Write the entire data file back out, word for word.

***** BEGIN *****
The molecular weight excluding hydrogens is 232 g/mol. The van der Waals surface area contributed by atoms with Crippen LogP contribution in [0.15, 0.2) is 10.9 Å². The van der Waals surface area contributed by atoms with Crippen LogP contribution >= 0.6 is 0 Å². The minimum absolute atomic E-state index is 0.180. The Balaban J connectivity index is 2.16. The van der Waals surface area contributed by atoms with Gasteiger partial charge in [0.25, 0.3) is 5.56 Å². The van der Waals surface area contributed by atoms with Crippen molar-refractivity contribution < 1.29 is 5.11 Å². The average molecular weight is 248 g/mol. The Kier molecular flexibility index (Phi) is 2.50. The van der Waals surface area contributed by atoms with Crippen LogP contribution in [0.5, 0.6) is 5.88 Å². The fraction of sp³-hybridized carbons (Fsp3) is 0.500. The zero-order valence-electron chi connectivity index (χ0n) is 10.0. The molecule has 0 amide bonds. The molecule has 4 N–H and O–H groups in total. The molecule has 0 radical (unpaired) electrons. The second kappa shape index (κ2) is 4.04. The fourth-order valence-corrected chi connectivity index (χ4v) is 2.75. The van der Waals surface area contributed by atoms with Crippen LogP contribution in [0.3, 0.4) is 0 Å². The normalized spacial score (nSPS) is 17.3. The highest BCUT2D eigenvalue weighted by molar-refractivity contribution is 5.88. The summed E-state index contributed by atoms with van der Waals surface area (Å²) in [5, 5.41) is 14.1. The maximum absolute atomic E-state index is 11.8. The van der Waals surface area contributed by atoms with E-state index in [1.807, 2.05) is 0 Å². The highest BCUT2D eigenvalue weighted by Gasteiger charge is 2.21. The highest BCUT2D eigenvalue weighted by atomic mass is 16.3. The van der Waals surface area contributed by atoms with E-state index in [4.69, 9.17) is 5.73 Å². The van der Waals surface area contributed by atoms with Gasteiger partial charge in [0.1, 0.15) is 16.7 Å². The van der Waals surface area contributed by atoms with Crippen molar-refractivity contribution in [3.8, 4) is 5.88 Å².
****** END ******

The molecular weight excluding hydrogens is 232 g/mol. The van der Waals surface area contributed by atoms with Crippen LogP contribution in [0.15, 0.2) is 10.9 Å². The van der Waals surface area contributed by atoms with Crippen LogP contribution >= 0.6 is 0 Å². The minimum absolute atomic E-state index is 0.180. The Balaban J connectivity index is 2.16. The van der Waals surface area contributed by atoms with Gasteiger partial charge in [0.25, 0.3) is 5.56 Å². The van der Waals surface area contributed by atoms with Crippen molar-refractivity contribution < 1.29 is 5.11 Å². The average molecular weight is 248 g/mol. The Kier molecular flexibility index (Phi) is 2.50. The van der Waals surface area contributed by atoms with Crippen LogP contribution in [0.5, 0.6) is 5.88 Å². The fraction of sp³-hybridized carbons (Fsp3) is 0.500. The zero-order valence-electron chi connectivity index (χ0n) is 10.0. The molecule has 0 amide bonds. The molecule has 4 N–H and O–H groups in total. The molecule has 0 radical (unpaired) electrons. The second kappa shape index (κ2) is 4.04. The fourth-order valence-corrected chi connectivity index (χ4v) is 2.75. The van der Waals surface area contributed by atoms with Crippen LogP contribution in [0.3, 0.4) is 0 Å². The normalized spacial score (nSPS) is 17.3. The highest BCUT2D eigenvalue weighted by molar-refractivity contribution is 5.88. The summed E-state index contributed by atoms with van der Waals surface area (Å²) in [5, 5.41) is 14.1. The maximum absolute atomic E-state index is 11.8. The van der Waals surface area contributed by atoms with E-state index in [1.807, 2.05) is 0 Å². The highest BCUT2D eigenvalue weighted by Gasteiger charge is 2.21. The highest BCUT2D eigenvalue weighted by atomic mass is 16.3. The van der Waals surface area contributed by atoms with E-state index in [4.69, 9.17) is 5.73 Å². The van der Waals surface area contributed by atoms with Gasteiger partial charge in [0.1, 0.15) is 16.7 Å². The van der Waals surface area contributed by atoms with Crippen molar-refractivity contribution in [3.8, 4) is 5.88 Å².